Review by MSuskie

"SINGLE PLAYER REVIEW: More of the same is, for the most part, a good thing."

Due to my insistence on not getting into online gaming until it's an absolute necessity, I unfortunately was unable to delve into the most talked-about and highly acclaimed of new features in Splinter Cell: Pandora Tomorrow, which is obviously its multiplayer mode. So, allow me to get any explanation of this I can provide out of the way before I start criticizing the game. The Splinter Cell series is, as you (hopefully) know, a stealth-action franchise focused on immersion and realism. The multiplayer mode, which is available only to online gamers (i.e. not me), has a unique spies-versus-mercenaries setup in which players split into two teams. One team has the tradition Sam Fisher controls, and must rely on stealth tactics and tricky thinking to win. The other team gets a more FPS-like control scheme that allows them to use brute force to stop the spies from completing their objectives. The mission design and variety in strategies is supposed to be amazing, and I've heard that any online Xbox owner absolutely must pick Pandora up for this mode alone. I feel the need to tell you this, as I can offer no insight on this seemingly delightful addition to the gameplay.

I picked up Pandora knowing that I was unable to make the most of the package, and I must say I still had a good time. Pandora's single-player mode is very much like that of the first game. That's both a good thing and a bad thing. It's a good thing because I still consider Splinter Cell to be one of the best and most influential stealth-action games on the planet. I even said in my review of that game that I liked it even more than the much more story-packed Metal Gear Solid, the previous king of the genre. All of the familiar elements are here: The great graphics, the complex and advanced move set, the gadgets and weapons, the intense integration of story-related moments into the gameplay design, and the dark levels, always set at night so you can make the most of Sam's black outfit. But Pandora's similarity to it predecessor is also a bit of a shame because now that the wow factor has worn off, many of the flaws that plagued the original are back and starting to become apparent.

I note in particular one very aggravating scenario towards the end of the game that forces you into combat when the entire purpose of the game is to allow the player to remain silent and hidden. I won't ruin the story details, but let's just say that you've got to capture an important character without killing him or even knocking him out. He's in a small filming room, taping a broadcast that explains his plans to attack the U.S. As such, he's got four other guys in the room, all of whom are armed with machine guns, and all of whom are watching him very, very closely. After the broadcast is over, he leaves immediately with his guards and you lose your chance to grab him, resulting in a mission failure.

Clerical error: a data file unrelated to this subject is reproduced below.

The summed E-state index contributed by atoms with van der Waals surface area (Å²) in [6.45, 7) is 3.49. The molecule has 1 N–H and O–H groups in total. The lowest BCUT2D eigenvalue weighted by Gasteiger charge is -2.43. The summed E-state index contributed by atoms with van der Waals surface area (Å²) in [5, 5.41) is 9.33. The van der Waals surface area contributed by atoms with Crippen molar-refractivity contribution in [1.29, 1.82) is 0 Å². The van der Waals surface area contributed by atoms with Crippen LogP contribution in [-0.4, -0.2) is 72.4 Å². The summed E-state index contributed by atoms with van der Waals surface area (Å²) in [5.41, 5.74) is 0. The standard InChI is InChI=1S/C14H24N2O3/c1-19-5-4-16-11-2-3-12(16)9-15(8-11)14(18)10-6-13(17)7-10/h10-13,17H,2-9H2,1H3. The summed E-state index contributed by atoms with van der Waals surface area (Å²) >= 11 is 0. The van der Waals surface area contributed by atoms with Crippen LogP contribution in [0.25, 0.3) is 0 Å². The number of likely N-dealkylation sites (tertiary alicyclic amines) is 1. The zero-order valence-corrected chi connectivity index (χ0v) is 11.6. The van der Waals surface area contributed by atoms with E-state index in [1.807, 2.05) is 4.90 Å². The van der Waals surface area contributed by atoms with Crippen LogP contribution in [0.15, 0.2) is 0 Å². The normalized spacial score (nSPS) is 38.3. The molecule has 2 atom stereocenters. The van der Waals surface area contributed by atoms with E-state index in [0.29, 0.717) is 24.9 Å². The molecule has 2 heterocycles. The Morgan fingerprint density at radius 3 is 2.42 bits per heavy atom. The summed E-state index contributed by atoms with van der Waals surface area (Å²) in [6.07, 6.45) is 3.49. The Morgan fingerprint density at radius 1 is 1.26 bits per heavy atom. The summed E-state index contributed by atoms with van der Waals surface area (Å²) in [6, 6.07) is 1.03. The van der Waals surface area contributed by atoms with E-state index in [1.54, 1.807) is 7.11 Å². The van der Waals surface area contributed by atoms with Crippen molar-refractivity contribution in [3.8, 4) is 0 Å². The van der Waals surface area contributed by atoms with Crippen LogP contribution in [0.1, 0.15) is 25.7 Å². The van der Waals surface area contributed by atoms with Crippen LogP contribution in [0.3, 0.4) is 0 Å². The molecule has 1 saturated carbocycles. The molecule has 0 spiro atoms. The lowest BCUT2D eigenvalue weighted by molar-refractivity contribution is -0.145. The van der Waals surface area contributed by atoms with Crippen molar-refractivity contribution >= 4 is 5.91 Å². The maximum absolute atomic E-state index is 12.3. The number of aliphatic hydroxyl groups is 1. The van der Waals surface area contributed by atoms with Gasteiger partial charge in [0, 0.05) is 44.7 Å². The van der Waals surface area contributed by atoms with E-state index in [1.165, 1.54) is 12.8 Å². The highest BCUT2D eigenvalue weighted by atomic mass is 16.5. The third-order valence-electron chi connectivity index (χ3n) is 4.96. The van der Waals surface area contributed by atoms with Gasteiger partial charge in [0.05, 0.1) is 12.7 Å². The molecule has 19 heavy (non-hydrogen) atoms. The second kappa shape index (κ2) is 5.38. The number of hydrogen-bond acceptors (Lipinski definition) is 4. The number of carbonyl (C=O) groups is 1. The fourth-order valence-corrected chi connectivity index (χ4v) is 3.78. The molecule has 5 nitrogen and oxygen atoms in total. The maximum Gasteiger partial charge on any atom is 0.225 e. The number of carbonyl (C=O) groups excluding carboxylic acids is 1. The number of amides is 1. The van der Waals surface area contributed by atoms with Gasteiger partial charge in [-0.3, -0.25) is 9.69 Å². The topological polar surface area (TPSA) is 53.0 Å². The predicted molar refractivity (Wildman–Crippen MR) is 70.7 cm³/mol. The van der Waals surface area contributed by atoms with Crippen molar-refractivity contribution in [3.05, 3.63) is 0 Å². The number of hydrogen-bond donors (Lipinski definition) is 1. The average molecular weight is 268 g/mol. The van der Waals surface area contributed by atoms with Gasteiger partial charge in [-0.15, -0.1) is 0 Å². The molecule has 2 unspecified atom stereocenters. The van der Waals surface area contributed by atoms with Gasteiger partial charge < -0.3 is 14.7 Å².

The problem with a setup like that is that there is really no stealthy way to capture the leader without alerting the other guards. The only thing you can do is take out all four guys and then find a way to grab the main baddie, and this is one of the few incidents in which the game actually falls apart. See, the Splinter Cell controls were not designed with intense combat in mind. Picking your weapon, taking it out and aiming all take time and precision, so whenever you're forced into a firefight, the game loses its spark by sending the player in the wrong direction. In this case, I had to use what weapons I had – and this was at the end of a level, so all of my ammo was gone, thus resulting in me getting creative and using my “secondary weapons” – to fight off four guys and somehow find a way to get behind the leader and grab him. And the leader has a gun that can kill you in one hit, too. Lovely. I'm not kidding when I say that I literally played through this section over a hundred times, trying all sorts of strategies. I eventually managed to lure two guards into a dark corner and stealthily knock them out, then kill the remaining two with a frag grenade. But it wasn't easy and took a lot of practice.

What I'm trying to tell you is that Pandora, like the first game, requires patience, and lots of it. The gameplay in concept is very trial-and-error. You'll constantly be running in front of guards or cameras that you didn't see, only to say to yourself, “Oh, there was a guard there? Well, now I know!” and restart at the last checkpoint. Finishing a level in Pandora isn't just a matter of staying alive – at times, you'll have to actually avoid setting off any alarms, which becomes very difficult in some of the later levels that require you to be as stealthy as you can be. Sometimes, guards seem to be alerted of you when they shouldn't be, when you're quiet or hidden enough to remain a ghost. Other times, an objective will be unclear and you'll wind up knocking out a guard that you were supposed to keep conscious for a retinal scan. Checkpoints are kind of frequent and there's usually a chance to save before every really tough section. Expect to play through certain segments a dozen or more times as you carefully examine your environments and learn from your mistakes.

I'm at least glad that the developers were able to keep some of the stage designs fresh and exciting to recreate exactly what made the first Splinter Cell so fun in the first place, the feeling that you really are a secret agent on a mission. One of my favorite chapters in the game had me dropping onto a moving train and moving to the front, one car at a time. Since the train is a standard passenger train that holds civilians, you have to keep a low profile and prevent any of the passengers from noticing that there's a guy with a gun dressed in black on board. I found myself crawling along the top of the train with the wind in Sam's face, shimmying along the sides of the cars and slipping past windows when it's dark, hanging off the sparking underside of the train to reach a distant hatch, and even turning off the lights and sneaking through passenger cars without being seen. I seriously felt like Jack Bauer. I'm not kidding. In another mission, it was raining and thundering outside, and whenever there was a flash of lightning, my cover of darkness was blown. In a later level, I had to sneak into the LA airport and hide behind stacks of suitcases in a baggage claim. There's a lot of variety here.